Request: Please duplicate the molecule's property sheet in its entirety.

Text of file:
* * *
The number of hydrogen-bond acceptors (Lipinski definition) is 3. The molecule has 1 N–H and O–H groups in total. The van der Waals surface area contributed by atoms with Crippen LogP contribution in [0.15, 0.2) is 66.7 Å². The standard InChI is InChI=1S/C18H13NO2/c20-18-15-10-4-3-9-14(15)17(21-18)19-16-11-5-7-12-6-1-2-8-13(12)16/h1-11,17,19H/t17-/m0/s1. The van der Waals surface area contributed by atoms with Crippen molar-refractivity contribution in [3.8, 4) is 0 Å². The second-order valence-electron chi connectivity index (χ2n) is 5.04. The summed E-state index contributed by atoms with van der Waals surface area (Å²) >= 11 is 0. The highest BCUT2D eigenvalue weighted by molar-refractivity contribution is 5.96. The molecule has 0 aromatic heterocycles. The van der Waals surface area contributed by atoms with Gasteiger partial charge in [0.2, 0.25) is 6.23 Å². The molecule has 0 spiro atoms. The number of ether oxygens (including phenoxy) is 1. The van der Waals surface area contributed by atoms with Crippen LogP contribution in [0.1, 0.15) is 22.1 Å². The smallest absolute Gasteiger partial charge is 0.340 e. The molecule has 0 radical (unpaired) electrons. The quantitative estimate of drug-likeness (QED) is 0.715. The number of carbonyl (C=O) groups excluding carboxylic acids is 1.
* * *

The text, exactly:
The number of hydrogen-bond acceptors (Lipinski definition) is 3. The molecule has 1 N–H and O–H groups in total. The van der Waals surface area contributed by atoms with Crippen LogP contribution in [0.15, 0.2) is 66.7 Å². The standard InChI is InChI=1S/C18H13NO2/c20-18-15-10-4-3-9-14(15)17(21-18)19-16-11-5-7-12-6-1-2-8-13(12)16/h1-11,17,19H/t17-/m0/s1. The van der Waals surface area contributed by atoms with Crippen molar-refractivity contribution in [3.8, 4) is 0 Å². The second-order valence-electron chi connectivity index (χ2n) is 5.04. The summed E-state index contributed by atoms with van der Waals surface area (Å²) >= 11 is 0. The highest BCUT2D eigenvalue weighted by molar-refractivity contribution is 5.96. The molecule has 0 aromatic heterocycles. The van der Waals surface area contributed by atoms with Gasteiger partial charge in [0.2, 0.25) is 6.23 Å². The molecule has 0 spiro atoms. The number of ether oxygens (including phenoxy) is 1. The van der Waals surface area contributed by atoms with Crippen LogP contribution in [0.1, 0.15) is 22.1 Å². The smallest absolute Gasteiger partial charge is 0.340 e. The molecule has 0 radical (unpaired) electrons. The quantitative estimate of drug-likeness (QED) is 0.715. The number of carbonyl (C=O) groups excluding carboxylic acids is 1.